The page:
Q1 Prepare a brief case overview. What are the main issues being discussed in the case?
The French dairy giant Danone, whose water products contribute 27 percent of the firm's global sales, is suffering from an unhappy decline in recent years. Although Danone's water products, led by Evian, are stable favourite in homeland and rest of Europe, Evian's market share in the U.S. have shrunk from ranking one 7.2 percent to ranking four 3.6 percent between 1996 and 2001. In order to compete against Pepsi's Aquafina and Coca-Cola's Dasani which pulled ahead of Evian, a major strategic plan 'Diversification' (reduce Danone's dependence in Europe, enhance water operations in U.S.) had implemented by CEO Frank Riboud. However, this failed to produce the desired result. Given the little headway had been made in aggressive moves, Ribound reached two dramatic agreements with one of its arch-foes, Coca-Cola in 2002.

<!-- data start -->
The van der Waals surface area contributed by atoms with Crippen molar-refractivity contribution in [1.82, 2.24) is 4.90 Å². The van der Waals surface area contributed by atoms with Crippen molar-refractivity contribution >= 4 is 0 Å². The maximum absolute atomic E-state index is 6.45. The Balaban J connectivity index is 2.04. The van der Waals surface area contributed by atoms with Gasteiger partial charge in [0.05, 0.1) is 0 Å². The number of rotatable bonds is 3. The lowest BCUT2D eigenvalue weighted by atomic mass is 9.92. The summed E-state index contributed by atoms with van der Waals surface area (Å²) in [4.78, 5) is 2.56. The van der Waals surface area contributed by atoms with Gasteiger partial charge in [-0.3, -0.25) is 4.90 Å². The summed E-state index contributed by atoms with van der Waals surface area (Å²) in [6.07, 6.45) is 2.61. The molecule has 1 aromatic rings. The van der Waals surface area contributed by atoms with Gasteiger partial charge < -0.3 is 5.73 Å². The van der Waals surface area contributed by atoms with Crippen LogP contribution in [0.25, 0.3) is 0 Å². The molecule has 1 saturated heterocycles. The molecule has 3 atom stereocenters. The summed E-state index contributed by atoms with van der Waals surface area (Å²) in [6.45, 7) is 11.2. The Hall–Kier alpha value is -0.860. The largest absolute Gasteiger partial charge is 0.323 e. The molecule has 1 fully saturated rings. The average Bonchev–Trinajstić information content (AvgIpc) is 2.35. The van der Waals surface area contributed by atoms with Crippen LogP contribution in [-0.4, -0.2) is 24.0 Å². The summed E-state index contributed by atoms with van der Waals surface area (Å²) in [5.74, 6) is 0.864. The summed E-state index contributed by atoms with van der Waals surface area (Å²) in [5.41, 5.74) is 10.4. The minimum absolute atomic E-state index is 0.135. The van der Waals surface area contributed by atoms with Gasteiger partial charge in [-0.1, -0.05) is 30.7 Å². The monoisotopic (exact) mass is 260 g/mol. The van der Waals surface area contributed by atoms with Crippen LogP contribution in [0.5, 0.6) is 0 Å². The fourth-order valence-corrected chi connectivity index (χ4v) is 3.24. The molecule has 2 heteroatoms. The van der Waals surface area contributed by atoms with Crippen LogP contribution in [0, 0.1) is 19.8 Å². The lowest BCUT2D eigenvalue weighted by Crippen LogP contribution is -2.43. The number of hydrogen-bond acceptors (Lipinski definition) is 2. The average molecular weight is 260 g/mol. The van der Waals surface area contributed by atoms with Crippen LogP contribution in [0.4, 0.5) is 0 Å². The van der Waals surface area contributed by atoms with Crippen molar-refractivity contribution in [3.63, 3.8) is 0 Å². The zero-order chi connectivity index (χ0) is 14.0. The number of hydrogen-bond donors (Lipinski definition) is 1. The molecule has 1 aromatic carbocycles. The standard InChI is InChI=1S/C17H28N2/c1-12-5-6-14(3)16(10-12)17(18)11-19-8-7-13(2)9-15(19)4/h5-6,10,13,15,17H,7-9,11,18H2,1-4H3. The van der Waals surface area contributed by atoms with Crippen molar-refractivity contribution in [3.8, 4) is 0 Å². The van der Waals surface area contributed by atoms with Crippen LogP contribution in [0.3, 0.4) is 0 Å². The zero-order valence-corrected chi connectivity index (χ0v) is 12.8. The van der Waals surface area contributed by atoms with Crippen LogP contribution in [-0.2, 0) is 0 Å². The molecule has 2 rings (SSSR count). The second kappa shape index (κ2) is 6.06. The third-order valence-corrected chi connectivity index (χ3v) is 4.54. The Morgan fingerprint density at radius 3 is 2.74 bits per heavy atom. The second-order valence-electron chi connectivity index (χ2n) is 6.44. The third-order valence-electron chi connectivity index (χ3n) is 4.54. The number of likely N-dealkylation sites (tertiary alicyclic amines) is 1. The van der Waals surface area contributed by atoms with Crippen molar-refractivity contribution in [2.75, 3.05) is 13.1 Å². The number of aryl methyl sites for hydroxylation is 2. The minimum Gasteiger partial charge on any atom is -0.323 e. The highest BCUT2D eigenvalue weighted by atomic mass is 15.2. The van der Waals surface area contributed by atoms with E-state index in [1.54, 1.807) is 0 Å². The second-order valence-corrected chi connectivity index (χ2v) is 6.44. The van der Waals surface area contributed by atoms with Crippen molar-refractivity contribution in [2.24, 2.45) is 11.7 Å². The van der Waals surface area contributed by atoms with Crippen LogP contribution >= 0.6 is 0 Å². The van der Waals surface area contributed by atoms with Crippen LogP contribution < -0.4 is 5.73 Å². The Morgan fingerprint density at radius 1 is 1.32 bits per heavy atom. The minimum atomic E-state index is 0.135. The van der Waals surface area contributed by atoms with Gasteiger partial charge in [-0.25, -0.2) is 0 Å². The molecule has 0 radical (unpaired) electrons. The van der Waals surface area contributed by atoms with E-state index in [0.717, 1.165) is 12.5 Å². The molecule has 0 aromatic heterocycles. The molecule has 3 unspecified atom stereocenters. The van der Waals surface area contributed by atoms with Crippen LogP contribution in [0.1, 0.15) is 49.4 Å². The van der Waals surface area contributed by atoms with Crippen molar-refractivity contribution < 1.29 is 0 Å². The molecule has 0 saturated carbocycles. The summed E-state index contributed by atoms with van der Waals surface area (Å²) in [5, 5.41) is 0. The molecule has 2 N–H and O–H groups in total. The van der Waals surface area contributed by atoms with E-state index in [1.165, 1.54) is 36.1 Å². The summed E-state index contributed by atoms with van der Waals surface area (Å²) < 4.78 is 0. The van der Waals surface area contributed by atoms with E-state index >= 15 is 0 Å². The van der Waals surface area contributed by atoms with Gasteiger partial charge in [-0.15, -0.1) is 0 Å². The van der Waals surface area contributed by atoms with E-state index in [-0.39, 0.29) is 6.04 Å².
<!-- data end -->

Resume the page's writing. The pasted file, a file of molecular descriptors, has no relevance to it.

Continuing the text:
In the first agreement announced in April 2002, Coca-Cola would take over the Evian brand in North America.
According to analysts at J.P. Morgan, under this agreement Coca-Cola will hold master distribution rights to Evian, and will handle all promotional and customer marketing, in-store merchandising, bottler sales, and food service sales. Danone will still manage sourcing and reserve control of Evian's brand image and advertising strategy. Remarkably, the agreement includes incentives for Coke's effect to step up demand. (This is estimated to translate into an increase of less than 1 percent of Danone's total sales on average.)
In the second agreement declared in June 2002, Danone and Coke would establish a joint venture for the production, marketing and distribution of Danone's local and regional branded retail bottled spring and sourced water from within the U.S. (for example, Danone's Dannon brand spring water). Under this agreement Danone contributes the...